Voice/Vision Holocaust Survivor Oral History Archive

Louis Kaye - May 9, 1983

Monument 1

When, uh... Mr. Kaye is showing me an article about a monument. Uh, where is this monument?

On ??? on ??? I built it in 1969.

You built the monument at the ???

Yeah, my home.

...in 1969.

Yeah, I got pictures here.

I'll look at them later. But you're saying that at the time, when the...

Before I built my monument, I could not talk about the past, nothing. And after I built, built my monument, I feel my b... much better. Because before I built my monument, I used to belong to Beth Shalom Synagogue and I got there fourteen plaques from my family too, over here, a Lincoln. I got plaques for my brothers, my sisters, my uncles and everything. Why I built a monument I tell you, because I figured someday I be not a member or they, they will sell the synagogue or something that I start building my own monument. I was on the only one building a monument in '69 for myself. And some, my friend thought I'm crazy. That time, because the Holocaust, everything start out now forty years later. And, and I got uh, there's a problem here up to '69. It's still now. That's the reason why I built monument. I built a monument for myself, I built a monument for my city and for my family. With pictures. In the monument I got twelve pictures.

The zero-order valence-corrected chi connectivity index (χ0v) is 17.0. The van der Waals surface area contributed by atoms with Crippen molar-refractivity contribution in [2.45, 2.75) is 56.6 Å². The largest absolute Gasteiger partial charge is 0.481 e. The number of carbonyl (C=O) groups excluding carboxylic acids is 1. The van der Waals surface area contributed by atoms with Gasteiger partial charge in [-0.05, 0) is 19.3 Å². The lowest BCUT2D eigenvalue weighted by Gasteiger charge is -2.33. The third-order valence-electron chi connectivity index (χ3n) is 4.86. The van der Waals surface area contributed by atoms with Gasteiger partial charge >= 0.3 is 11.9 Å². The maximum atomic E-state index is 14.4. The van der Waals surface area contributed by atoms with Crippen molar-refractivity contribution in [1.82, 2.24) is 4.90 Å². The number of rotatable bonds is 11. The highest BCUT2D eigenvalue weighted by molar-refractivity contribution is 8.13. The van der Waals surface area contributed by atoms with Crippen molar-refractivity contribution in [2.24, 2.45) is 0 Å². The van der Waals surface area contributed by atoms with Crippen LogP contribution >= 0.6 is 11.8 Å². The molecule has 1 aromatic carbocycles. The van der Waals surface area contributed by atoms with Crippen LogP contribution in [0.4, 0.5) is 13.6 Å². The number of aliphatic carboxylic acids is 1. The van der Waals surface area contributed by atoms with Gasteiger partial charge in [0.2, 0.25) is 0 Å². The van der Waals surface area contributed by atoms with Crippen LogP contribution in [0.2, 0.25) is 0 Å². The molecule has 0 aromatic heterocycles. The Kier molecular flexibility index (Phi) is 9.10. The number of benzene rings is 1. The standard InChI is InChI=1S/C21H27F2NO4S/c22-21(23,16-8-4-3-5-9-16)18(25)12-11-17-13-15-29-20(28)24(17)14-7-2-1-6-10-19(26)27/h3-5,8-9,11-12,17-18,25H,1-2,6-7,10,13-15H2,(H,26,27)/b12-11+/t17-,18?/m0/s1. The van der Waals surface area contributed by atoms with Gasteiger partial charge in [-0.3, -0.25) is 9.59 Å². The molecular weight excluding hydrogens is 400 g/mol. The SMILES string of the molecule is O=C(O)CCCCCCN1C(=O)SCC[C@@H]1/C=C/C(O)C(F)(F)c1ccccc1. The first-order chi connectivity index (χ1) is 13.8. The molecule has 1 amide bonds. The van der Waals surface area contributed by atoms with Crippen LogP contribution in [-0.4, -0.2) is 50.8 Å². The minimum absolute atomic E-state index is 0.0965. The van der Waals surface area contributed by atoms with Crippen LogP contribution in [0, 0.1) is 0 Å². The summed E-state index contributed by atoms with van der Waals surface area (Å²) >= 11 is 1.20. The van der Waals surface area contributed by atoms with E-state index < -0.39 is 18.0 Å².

Why did you want to build a monument?

Because I figure I won't miss my family.

You're oldest to your family.

No, as I say, I built a monument. One reason, I figure I'm here. If something happened to me here's at least they know I'm here. 'Cause I got, in the monument I got about four or five—uh, what do we have?—four plaques. It gots three stones. I got pictures on this side, picture on this side. Two stones with no names at all. This, but I mean, I figured, uh, nobody left from my family, nobody left from my city. And not everybody like to do what I do. Really, what I did organizations supposed to do that. My... I'm happy what I did. I built it November 2, 1969. It's already thirteen years, fourteen years. And I was surprised they will help Okinawa but not much doing about the Holocaust. It just start up nineteen... forty years later, forty-one years later. And I myself am living day by day. Day by day I'm living like I'm in concentration camp. My... Afterwards, I see my family everyday in my eyes. It's enough.

You see them everyday. You think about them. Do you have nightmares?

Pardon me?

Do you have nightmare also? Nightmares, at night.

Can you do it louder please?

Wife: He's a little hard of hearing. Put your hearing aid on.

Yeah, I'll put it on.

Wife: Why should you make it hard for him?

No, I still, day by day, I'm going to work, I see my brothers, you know. I see my brothers, I see my sisters and my parents like I see you now. This really... So, my friend thought I'm crazy building this why... One of my friends said, "Eh, Lou, what are you doing? They never come back." Then after I built, she say to me, "Lou, I wish I would do the same thing." But I don't do it to impress the people, it just the way I feel.

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